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INFLATION EXPECTATIONS CONTINUE TO DRIVE MARKETS AS INVESTORS ASSUME STRONG FED RESPONSE

  • INFLATION EXPECTATIONS CONTINUE TO DRIVE MARKETS AS INVESTORS ASSUME STRONG FED RESPONSE

    INFLATION EXPECTATIONS CONTINUE TO DRIVE MARKETS AS INVESTORS ASSUME STRONG FED RESPONSE

    Data Sourced from FE Analytics, and Bloomberg Finance LP

    INFLATION EXPECTATIONS CONTINUE TO DRIVE MARKETS AS INVESTORS ASSUME STRONG FED RESPONSE

    This week was another tough one as stocks continued to sell-off. The reason is the same as last week; inflation keeps going up, so expectations of how aggressively central banks will hike interest rates keep rising. Those expectation are now extremely high. In the US, the epicentre of this particular problem, forecasts of rate rises top 1% for 2022, with some even expecting a 0.5% rise as early as January. It is possible that inflation is so deeply embedded that a wrecking ball of that magnitude is needed to knock it down again, but far from certain.

    However, there are still strong signs that much of the inflationary pressure is due to the emergence from the pandemic. In that case the central bank’s wrecking ball will smash a hole in the economy and put recovery into reverse. Typically, as risk managers we prepare for both outcomes. But with the difference in the two outcomes so vast, the middle ground is in danger of becoming no-man’s land. In reality we expect the market to walk back from these extremes; inflation won’t be as high as feared, and the impact of rate hikes less severe. Until then it will be a bumpy ride.

    GLOBAL: EXPECTATIONS OF US FED ACTION IS DRIVING MARKETS

    Concerns about rising US interest rates have put more pressure on equities. US Treasury yields have also continued to rise, although increases were more restrained than recent weeks. Many investors are now predicting four interest rate rises over 2022 and expectations of a 0.5% rate rise next week have risen. This has caused a further sell-off in US equities with highly valued growth stocks and smaller companies most affected. Shares in several previously strong performers, including Goldman Sachs and Netflix, tumbled after issuing slightly disappointing earnings updates.

    The US Fed has been talking about its determination to tackle inflation and its messaging has been taken on board by markets. Expectations of rate rises in the UK have also increased, although rising inflation has been balanced by disappointing retail sales. In contrast, policy makers at the European Central Bank and Bank of Japan have been reassuring markets that stimulus will remain in place with the BoJ governor saying “raising rates is unthinkable”.

    COMMODITIES: OIL RISING SHARPLY OVER CONCERNS OF LAGGING SUPPLY

    Oil prices have continued to rise strongly this week, as international benchmark Brent Crude hit $89 a barrel. This is a steep rise from the price of $68 in early- December 2021 and is the highest level seen since 2014. The main factor is the rise in demand as fears of the Omicron variant of coronavirus continue to fade, and suppliers have so far failed to meet the increase in demand. Opec and its allies have stuck to plans to increase supplies gradually by raising output by only 400,000 barrels per day. The ongoing geopolitical tensions in Kazakhstan have also affected supply.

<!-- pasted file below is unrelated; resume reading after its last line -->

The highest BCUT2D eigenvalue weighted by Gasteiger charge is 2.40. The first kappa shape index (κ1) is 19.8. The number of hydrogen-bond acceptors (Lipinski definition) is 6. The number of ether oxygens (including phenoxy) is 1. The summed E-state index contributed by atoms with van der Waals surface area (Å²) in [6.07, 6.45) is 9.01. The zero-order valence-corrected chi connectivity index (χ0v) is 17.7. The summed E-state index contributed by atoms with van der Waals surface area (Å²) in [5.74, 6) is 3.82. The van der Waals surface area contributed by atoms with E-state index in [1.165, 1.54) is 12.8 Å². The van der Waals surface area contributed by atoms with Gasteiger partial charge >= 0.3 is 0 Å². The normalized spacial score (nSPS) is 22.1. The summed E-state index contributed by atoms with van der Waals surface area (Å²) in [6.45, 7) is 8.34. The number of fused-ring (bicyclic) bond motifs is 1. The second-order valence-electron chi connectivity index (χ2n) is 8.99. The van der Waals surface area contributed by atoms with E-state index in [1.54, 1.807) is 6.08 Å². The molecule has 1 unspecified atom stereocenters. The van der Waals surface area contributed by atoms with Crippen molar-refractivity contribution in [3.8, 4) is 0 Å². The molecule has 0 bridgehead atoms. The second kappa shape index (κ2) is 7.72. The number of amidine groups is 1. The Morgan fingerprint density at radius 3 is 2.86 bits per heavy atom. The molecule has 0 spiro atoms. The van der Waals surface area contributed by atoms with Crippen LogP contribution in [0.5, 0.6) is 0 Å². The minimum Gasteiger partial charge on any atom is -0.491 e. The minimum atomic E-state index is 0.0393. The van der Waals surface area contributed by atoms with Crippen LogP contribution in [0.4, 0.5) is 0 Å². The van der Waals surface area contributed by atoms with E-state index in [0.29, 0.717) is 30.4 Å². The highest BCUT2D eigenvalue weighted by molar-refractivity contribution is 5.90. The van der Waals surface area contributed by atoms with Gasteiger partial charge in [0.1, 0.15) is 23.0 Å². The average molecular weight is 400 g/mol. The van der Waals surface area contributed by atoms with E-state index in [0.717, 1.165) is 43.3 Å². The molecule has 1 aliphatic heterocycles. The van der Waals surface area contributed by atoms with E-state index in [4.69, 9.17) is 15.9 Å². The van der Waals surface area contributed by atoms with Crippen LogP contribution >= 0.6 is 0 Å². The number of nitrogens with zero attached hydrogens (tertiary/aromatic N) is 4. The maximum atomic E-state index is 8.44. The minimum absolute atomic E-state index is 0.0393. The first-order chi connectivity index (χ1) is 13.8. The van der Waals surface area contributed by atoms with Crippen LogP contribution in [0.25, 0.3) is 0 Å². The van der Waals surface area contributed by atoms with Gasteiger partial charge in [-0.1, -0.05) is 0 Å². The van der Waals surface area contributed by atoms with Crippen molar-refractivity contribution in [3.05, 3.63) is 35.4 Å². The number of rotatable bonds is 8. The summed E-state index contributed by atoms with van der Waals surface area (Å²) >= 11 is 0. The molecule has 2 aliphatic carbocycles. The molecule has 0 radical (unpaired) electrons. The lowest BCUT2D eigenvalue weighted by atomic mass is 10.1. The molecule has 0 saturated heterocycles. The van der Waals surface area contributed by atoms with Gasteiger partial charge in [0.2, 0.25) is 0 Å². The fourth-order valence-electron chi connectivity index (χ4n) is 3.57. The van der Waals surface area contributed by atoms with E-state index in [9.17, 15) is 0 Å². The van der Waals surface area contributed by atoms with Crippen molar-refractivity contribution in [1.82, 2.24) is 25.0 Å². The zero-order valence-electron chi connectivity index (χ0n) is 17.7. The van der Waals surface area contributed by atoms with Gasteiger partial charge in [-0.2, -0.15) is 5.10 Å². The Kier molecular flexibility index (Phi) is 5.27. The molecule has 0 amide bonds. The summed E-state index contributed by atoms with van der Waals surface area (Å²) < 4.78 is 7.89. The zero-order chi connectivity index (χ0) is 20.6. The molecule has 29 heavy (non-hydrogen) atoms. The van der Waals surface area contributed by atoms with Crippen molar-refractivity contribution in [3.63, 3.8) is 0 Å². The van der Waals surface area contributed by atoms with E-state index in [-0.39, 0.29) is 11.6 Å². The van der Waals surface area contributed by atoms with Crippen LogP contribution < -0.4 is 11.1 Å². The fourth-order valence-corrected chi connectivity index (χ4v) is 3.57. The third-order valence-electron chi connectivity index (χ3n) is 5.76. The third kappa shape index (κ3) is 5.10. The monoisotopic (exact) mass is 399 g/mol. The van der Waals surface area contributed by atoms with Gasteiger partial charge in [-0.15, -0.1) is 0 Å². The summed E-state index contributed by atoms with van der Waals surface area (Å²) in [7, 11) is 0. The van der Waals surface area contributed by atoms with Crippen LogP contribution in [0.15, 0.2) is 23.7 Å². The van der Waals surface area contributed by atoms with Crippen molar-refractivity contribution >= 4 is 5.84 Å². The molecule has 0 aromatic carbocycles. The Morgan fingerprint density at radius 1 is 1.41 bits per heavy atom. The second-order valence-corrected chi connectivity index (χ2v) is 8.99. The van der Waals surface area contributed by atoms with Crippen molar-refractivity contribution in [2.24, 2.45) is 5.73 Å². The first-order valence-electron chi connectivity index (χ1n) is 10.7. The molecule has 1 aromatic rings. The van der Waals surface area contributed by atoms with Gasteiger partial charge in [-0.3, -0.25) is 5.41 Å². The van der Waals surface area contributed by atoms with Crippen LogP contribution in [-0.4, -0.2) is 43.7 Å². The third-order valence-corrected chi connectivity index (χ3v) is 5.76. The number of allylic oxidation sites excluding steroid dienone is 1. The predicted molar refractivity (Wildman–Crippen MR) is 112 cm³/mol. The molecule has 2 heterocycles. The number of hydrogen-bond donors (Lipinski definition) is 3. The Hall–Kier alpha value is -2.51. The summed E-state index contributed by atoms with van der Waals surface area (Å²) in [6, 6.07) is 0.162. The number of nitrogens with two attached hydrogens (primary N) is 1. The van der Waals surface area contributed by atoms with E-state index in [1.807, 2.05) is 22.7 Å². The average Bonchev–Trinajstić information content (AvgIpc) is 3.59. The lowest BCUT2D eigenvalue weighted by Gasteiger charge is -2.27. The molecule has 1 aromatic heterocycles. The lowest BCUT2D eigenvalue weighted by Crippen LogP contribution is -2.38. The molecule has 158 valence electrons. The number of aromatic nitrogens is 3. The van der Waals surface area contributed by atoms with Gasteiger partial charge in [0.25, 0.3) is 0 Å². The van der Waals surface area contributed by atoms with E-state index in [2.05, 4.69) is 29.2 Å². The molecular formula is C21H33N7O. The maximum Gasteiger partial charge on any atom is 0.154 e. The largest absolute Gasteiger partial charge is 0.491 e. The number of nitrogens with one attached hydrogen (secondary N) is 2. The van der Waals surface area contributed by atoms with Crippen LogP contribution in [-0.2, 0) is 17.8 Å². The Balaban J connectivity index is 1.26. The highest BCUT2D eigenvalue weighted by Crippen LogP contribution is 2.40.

Companies such as BP, Shell and John Wood Group have all seen their stock prices rise as the price of oil increased. BP and Shell’s shares are up around 32% over 12 months and oil services company John Wood Group is up 23% this month. Although equities of these companies have recovered significantly as a result of the rally, they still remain below pre- pandemic levels.

    CHINA: CENTRAL BANK CUTS RATES AS GDP GROWTH SLOWS

    A sharp slowdown in China’s GDP growth has helped push the People’s Bank of China to cut interest rates to help stimulate the economy. China’s economy is growing at its slowest pace in 18 months as the country deals with a number of headwinds including a rolling programme of strict Covid lockdowns, a sharp slowdown in its property market and lower consumer spending. Annual GDP growth in Q4 2021 was 4%, down from 6.5% in 2020. The central bank cut its main interest rate for the first time in two years and followed this with a reduction in the main consumer mortgage rates.

    Further stimulus could be on the way as the PBoC deputy governor promised to open the “monetary policy toolbox” to stabilise growth. President Xi Jinping also tried to reassure foreign investors over concerns about further government interference in his speech to the World Economic Forum, and warned about the global effects of major economies performing a U-turn on monetary policy if central banks are too aggressive tackling inflation.

    For more information regarding our weekly market reports, we encourage you to give us a call on 01732 746188 or send us an email at enquiries@foxgroveassociates.co.uk.

    This document has been prepared for general information only. It does not contain all of the information which an investor may require in order to make an investment decision. If you are unsure whether this is a suitable investment you should speak to your financial adviser. This information is not guaranteed to be correct, complete, or accurate. Financial Express Investments Ltd, registration number 03110696, is authorised and regulated by the Financial Conduct Authority (FRN 209967). For our full disclaimer please visit https://www.fefundinfo.com/en-gb/about/legal-and-policies/.

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